A police officer was shot in the back in Brooklyn on Thursday night, on Christmas Eve. He was saved by his protective vest, but a warning from the President of the city’s largest union should alarm residents.
The 27-year-old police officer was responding to a domestic dispute in Crown Heights just after 9 p.m. when the gunman opened fire, according to police sources.
The suspect, identified as William Moss, was on his way to his girlfriend’s house when he allegedly told her that he had a gun and was going to open fire when he got there, the sources said. Cops arrived at the residence after the girlfriend’s mother called 911.
The officers were talking to the younger woman when Moss arrived, shot the officer, and fled, according to the sources.
Officers pursued the suspect and arrested him.
The officer was wounded and rushed to Kings County Hospital. He will be okay. The woman Moss was going to kill is alive because of the brave police officers who came to her aid.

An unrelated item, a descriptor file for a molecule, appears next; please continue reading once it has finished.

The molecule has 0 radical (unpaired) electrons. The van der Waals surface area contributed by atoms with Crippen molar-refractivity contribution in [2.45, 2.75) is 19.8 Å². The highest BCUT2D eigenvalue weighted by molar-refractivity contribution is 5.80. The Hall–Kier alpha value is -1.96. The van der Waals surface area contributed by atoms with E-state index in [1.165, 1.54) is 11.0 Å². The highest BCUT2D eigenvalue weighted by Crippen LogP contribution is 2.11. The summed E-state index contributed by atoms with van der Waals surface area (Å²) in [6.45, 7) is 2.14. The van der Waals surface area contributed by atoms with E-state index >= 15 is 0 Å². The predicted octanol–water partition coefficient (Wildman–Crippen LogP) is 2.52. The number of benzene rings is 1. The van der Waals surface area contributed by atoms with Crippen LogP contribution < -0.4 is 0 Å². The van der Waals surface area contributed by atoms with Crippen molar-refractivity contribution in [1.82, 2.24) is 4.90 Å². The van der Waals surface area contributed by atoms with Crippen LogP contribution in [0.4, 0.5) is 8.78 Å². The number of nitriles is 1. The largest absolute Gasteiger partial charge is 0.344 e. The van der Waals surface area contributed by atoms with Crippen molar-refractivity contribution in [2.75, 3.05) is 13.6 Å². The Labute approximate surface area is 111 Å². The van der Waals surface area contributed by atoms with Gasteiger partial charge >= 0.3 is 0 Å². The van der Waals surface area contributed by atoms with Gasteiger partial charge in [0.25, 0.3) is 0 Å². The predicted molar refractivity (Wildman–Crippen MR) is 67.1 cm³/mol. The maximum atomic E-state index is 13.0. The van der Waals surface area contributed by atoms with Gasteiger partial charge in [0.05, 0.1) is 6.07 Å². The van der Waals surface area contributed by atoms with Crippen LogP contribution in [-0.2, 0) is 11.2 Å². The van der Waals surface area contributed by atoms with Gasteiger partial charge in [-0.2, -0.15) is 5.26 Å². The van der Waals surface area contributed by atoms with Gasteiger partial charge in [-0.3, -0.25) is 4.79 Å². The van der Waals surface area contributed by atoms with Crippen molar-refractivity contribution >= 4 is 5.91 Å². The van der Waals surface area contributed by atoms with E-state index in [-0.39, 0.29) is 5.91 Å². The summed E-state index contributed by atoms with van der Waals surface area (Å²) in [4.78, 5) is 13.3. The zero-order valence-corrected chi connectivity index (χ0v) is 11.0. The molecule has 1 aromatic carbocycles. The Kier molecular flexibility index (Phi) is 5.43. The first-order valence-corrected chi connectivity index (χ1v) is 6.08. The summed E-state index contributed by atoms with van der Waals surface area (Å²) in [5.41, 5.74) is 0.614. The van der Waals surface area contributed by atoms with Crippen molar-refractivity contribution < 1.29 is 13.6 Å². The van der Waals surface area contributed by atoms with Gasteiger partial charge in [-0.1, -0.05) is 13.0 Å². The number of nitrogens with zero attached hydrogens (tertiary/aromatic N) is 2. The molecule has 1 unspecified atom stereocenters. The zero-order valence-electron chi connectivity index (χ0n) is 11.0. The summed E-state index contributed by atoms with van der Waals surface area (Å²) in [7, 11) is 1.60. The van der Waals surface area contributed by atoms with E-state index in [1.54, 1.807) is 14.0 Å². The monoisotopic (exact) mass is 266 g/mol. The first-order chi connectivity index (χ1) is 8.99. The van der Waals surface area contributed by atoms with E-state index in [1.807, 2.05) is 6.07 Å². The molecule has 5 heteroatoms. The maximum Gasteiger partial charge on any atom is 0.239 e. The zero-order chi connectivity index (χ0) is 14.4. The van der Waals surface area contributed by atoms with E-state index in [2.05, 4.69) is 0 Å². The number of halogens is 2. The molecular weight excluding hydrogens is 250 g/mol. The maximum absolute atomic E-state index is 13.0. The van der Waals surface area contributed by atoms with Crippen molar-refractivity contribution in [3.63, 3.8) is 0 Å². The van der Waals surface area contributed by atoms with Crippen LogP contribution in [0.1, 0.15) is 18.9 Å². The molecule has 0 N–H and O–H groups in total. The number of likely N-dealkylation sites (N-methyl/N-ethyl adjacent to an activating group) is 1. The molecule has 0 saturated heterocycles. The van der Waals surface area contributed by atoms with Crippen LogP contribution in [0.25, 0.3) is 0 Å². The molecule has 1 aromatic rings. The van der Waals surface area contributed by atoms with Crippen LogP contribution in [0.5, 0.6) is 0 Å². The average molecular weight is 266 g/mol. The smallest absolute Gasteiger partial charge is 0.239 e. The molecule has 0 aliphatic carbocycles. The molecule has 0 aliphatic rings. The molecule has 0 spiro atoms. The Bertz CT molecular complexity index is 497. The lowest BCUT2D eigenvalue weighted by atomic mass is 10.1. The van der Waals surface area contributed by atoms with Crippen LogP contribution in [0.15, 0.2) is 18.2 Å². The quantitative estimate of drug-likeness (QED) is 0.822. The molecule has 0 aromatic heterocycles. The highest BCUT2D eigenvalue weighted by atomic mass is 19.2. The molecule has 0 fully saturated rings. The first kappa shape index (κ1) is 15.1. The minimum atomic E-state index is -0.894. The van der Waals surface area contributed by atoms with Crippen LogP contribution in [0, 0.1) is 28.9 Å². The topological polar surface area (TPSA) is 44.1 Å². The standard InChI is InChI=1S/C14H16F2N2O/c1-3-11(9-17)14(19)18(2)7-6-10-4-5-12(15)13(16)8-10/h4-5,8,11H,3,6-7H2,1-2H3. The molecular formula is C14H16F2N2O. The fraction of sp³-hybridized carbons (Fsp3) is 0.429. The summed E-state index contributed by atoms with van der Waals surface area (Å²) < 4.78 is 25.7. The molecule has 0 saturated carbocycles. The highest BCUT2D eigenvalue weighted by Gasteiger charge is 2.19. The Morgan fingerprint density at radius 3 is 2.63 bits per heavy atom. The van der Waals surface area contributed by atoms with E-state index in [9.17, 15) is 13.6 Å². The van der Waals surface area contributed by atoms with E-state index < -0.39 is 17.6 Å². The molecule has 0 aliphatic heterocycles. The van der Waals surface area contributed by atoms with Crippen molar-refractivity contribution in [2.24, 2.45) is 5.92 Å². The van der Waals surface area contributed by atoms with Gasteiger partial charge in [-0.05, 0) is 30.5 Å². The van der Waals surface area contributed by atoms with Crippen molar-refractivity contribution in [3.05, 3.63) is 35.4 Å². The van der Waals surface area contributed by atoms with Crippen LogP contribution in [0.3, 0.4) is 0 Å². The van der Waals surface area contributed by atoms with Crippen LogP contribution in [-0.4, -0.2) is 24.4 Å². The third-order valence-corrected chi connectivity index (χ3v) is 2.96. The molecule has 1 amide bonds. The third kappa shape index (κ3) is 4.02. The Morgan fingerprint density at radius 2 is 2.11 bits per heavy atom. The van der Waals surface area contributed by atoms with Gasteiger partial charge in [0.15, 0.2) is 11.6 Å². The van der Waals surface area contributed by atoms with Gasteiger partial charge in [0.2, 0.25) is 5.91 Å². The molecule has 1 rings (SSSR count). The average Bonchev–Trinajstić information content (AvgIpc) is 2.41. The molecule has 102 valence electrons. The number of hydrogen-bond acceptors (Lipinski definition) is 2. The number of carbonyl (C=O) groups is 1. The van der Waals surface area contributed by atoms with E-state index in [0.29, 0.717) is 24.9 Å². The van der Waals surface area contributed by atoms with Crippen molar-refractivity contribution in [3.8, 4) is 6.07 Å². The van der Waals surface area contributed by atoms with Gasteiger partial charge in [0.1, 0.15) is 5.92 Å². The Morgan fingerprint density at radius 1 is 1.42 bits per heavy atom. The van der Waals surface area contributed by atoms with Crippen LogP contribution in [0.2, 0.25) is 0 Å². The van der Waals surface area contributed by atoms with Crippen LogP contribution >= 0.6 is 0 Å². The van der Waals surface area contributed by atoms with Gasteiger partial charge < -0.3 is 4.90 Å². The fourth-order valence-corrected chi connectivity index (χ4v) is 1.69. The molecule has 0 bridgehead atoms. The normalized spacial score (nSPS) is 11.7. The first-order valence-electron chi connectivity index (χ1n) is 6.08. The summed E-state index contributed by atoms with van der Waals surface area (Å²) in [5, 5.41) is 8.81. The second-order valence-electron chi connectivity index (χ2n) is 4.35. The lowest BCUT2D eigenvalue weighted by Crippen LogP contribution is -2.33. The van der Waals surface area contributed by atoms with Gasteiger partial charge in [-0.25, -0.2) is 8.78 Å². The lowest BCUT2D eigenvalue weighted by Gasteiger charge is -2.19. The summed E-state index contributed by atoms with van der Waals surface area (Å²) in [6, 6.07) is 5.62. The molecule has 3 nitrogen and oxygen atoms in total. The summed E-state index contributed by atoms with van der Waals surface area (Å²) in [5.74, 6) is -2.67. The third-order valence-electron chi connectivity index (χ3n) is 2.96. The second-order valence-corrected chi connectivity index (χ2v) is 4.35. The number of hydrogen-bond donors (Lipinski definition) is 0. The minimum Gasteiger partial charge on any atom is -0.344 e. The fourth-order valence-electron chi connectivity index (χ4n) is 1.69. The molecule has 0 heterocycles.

THE CRIMINAL CODDLING CULTURE
A culture that coddles — and emboldens — criminals led to the Christmas Eve shooting of an NYPD officer in Brooklyn, according to the head of the city’s largest police union. Patrick Lynch, the President of the Police Benevolent Association, warned that the city has encouraged this.
A culture that coddles — and emboldens — criminals led to the Christmas Eve shooting of an NYPD officer in Brooklyn, according to the head of the city’s largest police union.
“Why does a perp feel bold enough to shoot at a police officer? That’s the question we have to ask and we have to answer. There’s a number of reasons this is happening. Lack of support on the street, defunding the police, bail reform, lack of prosecution. That’s why this is happening,” Lynch said.
🇺🇸 — BROOKLYN SHOOTING UPDATE: According to initial reports a 27 year old NYPD officer was shot in his back but luckily was saved by his bulletproof vest and did not penetrate his body. pic.twitter.com/R6UKoNlRqq
— Belaaz (@TheBelaaz) December 25, 2020
— Blue Lives Matter (@RetiredNYCPD) December 25, 2020